History notes

Image of Church of the Annunciation
Originally taken for Hanovernet
Image of the boys school, now Hanover Community Centre.
Originally taken for Hanovernet

The Church of the Annuciation was built in 1864 to serve the increasing poor population of Hanover. Aware of the poverty of many of the parish, the Reverend Arthur Douglas Wagner ensured that, unlike many other Brighton churches, no pew rate would be charged.

A school was provided for girls and infants, and a boys’ school proposed in Southover Street – the building now used as the Hanover Community Centre.

According to Hilly Laine to Hanover, “An observer at the time [1895] recalls: ‘Within half an hour’s walk of the fashionable parts of Brighton, halfway up a steep hill from the Lewes road, stands the Church of the Annunciation. The parish is compact, no house within it being more than five minutes walk from the church. Fifty years ago there were only a few houses scattered here and there among market gardens, made on the side of what once formed part of the Brighton Downs. Now there are 16 streets of small, modern houses for artisans; eight streets lie in parallel lines, intersected by the upward road. Many of the houses contain two or more families, while more than one of them are occupied by ladies who devote themselves to work amongst the poorer brothers and sisters.'”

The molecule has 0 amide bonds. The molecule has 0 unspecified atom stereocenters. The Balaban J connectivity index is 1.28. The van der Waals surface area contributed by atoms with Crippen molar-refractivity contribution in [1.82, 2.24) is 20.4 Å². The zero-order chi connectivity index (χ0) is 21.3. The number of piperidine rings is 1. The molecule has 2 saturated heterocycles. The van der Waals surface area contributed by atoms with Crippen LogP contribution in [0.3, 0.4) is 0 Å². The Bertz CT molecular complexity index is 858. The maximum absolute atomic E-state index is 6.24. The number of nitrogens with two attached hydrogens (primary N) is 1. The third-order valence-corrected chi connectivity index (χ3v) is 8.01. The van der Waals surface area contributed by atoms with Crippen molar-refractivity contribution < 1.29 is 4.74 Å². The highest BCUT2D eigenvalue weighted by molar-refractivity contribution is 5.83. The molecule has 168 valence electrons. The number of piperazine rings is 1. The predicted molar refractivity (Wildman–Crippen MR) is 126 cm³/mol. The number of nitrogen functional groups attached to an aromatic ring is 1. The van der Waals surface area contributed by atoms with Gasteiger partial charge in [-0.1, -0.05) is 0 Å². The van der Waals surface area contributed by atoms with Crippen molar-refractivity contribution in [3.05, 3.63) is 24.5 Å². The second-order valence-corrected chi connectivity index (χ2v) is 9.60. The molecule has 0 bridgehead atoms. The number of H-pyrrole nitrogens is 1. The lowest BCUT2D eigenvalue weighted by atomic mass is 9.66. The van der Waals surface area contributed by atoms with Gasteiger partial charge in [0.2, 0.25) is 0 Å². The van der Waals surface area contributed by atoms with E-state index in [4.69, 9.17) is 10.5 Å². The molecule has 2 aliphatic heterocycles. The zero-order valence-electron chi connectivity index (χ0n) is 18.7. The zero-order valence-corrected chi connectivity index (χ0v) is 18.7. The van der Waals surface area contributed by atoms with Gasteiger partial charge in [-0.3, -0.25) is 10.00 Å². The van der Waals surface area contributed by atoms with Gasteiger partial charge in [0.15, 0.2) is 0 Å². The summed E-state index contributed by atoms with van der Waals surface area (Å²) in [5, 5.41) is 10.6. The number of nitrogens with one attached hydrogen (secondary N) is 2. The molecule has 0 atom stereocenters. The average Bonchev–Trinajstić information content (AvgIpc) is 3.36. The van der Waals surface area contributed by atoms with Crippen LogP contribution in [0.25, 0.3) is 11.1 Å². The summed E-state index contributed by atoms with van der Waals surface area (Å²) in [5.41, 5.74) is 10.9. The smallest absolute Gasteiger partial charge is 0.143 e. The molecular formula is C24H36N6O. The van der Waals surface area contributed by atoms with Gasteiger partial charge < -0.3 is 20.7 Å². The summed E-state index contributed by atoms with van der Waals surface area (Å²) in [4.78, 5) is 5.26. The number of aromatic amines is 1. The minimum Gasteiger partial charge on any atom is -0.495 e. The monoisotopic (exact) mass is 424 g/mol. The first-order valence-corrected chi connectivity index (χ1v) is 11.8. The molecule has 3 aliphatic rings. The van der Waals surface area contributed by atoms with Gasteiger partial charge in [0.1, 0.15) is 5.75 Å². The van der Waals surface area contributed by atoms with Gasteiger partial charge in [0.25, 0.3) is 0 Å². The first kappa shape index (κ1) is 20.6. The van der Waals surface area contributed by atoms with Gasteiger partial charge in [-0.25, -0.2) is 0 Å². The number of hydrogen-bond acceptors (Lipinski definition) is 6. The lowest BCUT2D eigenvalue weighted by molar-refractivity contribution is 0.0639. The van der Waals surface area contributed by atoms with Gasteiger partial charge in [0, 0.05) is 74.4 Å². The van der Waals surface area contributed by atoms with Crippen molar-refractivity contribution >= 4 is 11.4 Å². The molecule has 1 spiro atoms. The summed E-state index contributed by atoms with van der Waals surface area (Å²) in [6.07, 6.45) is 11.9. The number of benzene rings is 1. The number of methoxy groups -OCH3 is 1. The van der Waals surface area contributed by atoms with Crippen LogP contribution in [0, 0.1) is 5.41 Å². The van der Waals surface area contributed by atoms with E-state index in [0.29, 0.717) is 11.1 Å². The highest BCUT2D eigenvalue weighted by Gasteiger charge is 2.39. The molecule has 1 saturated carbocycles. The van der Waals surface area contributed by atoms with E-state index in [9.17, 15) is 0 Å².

The church’s Annunciation window was designed by Edward Burne-Jones and executed by William Morris, in memory of Elizabeth Austin Attree, the first parishioner of the church.

Comments about this page

  • I went to Sunday school there in 1960 and the nuns from the convent opposite would be there. Does anyone remember the lovely Sister Claire who would pop in for a cup of tea with my mum in Hanover Terrace .

    By Val Harber(Nee Hall) (02/09/2007)
  • She was my godmother I remember her very well. The nuns were very unlike the modern perceptions of nuns as brutal bullies, one or two were strict but most were really nice. We used to go to their Mission House after Christmas Day service to get a bag of sweets and look at their crib.  I still go to the church!